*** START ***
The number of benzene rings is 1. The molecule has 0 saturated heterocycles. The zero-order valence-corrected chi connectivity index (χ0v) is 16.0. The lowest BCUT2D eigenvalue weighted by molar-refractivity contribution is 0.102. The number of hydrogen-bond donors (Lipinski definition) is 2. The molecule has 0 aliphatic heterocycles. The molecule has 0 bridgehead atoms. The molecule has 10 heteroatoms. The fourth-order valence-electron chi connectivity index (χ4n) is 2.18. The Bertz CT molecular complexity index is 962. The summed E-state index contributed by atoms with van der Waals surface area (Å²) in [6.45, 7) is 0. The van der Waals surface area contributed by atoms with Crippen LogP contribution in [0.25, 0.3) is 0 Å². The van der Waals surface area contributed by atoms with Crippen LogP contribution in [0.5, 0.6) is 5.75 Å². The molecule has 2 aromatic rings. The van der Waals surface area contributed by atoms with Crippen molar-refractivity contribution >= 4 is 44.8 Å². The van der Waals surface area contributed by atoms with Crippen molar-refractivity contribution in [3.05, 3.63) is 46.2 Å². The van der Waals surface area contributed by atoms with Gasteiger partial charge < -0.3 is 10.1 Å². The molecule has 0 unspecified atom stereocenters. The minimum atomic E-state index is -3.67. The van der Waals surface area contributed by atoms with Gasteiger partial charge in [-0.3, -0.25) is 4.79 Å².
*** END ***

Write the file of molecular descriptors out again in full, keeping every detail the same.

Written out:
The number of benzene rings is 1. The molecule has 0 saturated heterocycles. The zero-order valence-corrected chi connectivity index (χ0v) is 16.0. The lowest BCUT2D eigenvalue weighted by molar-refractivity contribution is 0.102. The number of hydrogen-bond donors (Lipinski definition) is 2. The molecule has 0 aliphatic heterocycles. The molecule has 0 bridgehead atoms. The molecule has 10 heteroatoms. The fourth-order valence-electron chi connectivity index (χ4n) is 2.18. The Bertz CT molecular complexity index is 962. The summed E-state index contributed by atoms with van der Waals surface area (Å²) in [6.45, 7) is 0. The van der Waals surface area contributed by atoms with Crippen LogP contribution in [0.25, 0.3) is 0 Å². The van der Waals surface area contributed by atoms with Crippen LogP contribution in [0.5, 0.6) is 5.75 Å². The molecule has 2 aromatic rings. The van der Waals surface area contributed by atoms with Crippen molar-refractivity contribution >= 4 is 44.8 Å². The van der Waals surface area contributed by atoms with Crippen molar-refractivity contribution in [3.05, 3.63) is 46.2 Å². The van der Waals surface area contributed by atoms with Gasteiger partial charge < -0.3 is 10.1 Å². The molecule has 0 unspecified atom stereocenters. The minimum atomic E-state index is -3.67. The van der Waals surface area contributed by atoms with Gasteiger partial charge in [-0.3, -0.25) is 4.79 Å².